Academic journal article Social Education

The Presidential Timeline of the 20th Century

Academic journal article Social Education

The Presidential Timeline of the 20th Century

Article excerpt

When we review President Lyndon B. Johnson's densely packed, 11-page appointments diary for August 4, 1964, we learn of both the attack on U.S. boats in the Gulf of Tonkin and the discovery of the bodies of three slain civil rights workers in Mississippi. In a recorded telephone conversation from that same day, we can hear Johnson trying to persuade a congressional delegation to pass the Poverty Bill when the White House operator breaks in, announcing Secretary of Defense Robert McNamara, who tells the president about the attack near Vietnam. We can hear FBI officials tell Johnson about the discovery of the missing men, and Johnson asking that the announcement be held off until he had notified the families. At the end of the day, we can hear Lady Bird calling her husband "just to tell [him], I love you."


The human experience of presidential leadership-how events are never neatly laid out in particular order, how decisions have to be made in different contexts, and how domestic events, political choices, foreign affairs, and family relationships all interact--is made vivid when students explore "The Presidential Timeline of the 20th Century."

"The Presidential Timeline of the 20th Century" ( is a newly unveiled website jointly created by the Learning Technology Center of The University of Texas at Austin and The National Archives' 12 presidential libraries. This web-based resource provides access to the continually growing store of digitized assets from the libraries' collections. The site reminds us that history is not simply the set of narratives we read in history books, but the experience of creating these stories from the essential evidence contained in primary sources such as Johnson's diary and telephone conversations. The goal of this project is to make primary and secondary source materials readily and freely available to students, educators, and adult learners throughout the world via a single unified and intuitive interface.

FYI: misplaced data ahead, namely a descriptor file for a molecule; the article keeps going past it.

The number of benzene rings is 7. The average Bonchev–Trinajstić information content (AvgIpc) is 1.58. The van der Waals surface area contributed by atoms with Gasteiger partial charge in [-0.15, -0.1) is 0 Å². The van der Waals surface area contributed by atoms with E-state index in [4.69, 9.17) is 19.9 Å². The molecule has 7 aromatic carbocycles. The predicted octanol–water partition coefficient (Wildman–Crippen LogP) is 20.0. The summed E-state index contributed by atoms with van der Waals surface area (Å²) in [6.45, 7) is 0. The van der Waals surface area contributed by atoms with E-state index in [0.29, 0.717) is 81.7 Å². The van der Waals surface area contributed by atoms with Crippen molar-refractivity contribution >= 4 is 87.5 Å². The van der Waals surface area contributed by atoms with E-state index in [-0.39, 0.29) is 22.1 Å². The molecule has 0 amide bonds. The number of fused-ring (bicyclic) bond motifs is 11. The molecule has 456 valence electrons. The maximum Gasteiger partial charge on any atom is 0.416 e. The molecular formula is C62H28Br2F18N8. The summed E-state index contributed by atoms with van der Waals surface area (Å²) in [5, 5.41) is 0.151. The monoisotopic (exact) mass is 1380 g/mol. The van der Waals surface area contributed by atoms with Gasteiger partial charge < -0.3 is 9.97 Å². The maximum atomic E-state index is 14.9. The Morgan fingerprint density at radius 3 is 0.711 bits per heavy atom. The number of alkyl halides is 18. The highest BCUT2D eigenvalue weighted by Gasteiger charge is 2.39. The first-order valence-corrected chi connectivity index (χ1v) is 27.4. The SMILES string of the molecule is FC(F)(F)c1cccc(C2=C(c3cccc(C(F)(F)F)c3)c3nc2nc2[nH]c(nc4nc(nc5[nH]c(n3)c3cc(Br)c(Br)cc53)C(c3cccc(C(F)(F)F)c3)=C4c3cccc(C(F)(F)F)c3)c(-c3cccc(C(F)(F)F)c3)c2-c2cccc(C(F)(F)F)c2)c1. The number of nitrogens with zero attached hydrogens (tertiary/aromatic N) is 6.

The Timeline itself is deployed within a dynamic and visually engaging Flash-based interface that provides access to timelines of each modern president's life before, during, and after his time in office. These timelines, in turn, provide direct access to assets (primary and secondary resources), exhibits, and educational activities associated with specific events.

At the time of its initial release in February 2007, the Timeline was populated with over 600 individual assets ranging from videos of significant presidential addresses and audio recordings of telephone calls, to photographs and handwritten internal White House memos. In addition to individual assets, the Timeline is populated by "curated exhibits." These consist of a series of five to ten screens that tell the story of a Timeline event, illustrated with selected individual assets.

Scrolling through the Timeline causes any digitized assets associated with the selected event to appear at the bottom of the screen, along with explanatory notes about the event or the context of an asset. Other thematic timelines can be selected to appear under the main Timeline: the president's approval ratings; events in other presidents' lives; or events in the civil rights movement. Because the Timeline is an ongoing project, other thematic timelines and assets will be added, as well as assets from new presidential libraries as they enter the National Archives system. Eventually, earlier presidents will also appear on the Timeline.

The experience of working with archival material differs profoundly from the experience of reading history in a book. The written narrative is usually thematically arranged, for example, with the civil rights movement in one section and the Vietnam War in another. But a student working with the Timeline would discover their overlap. Both the primary resources and educational activities provided by the Presidential Timeline are intended to enhance students' skills and enthusiasm for history and social studies. …

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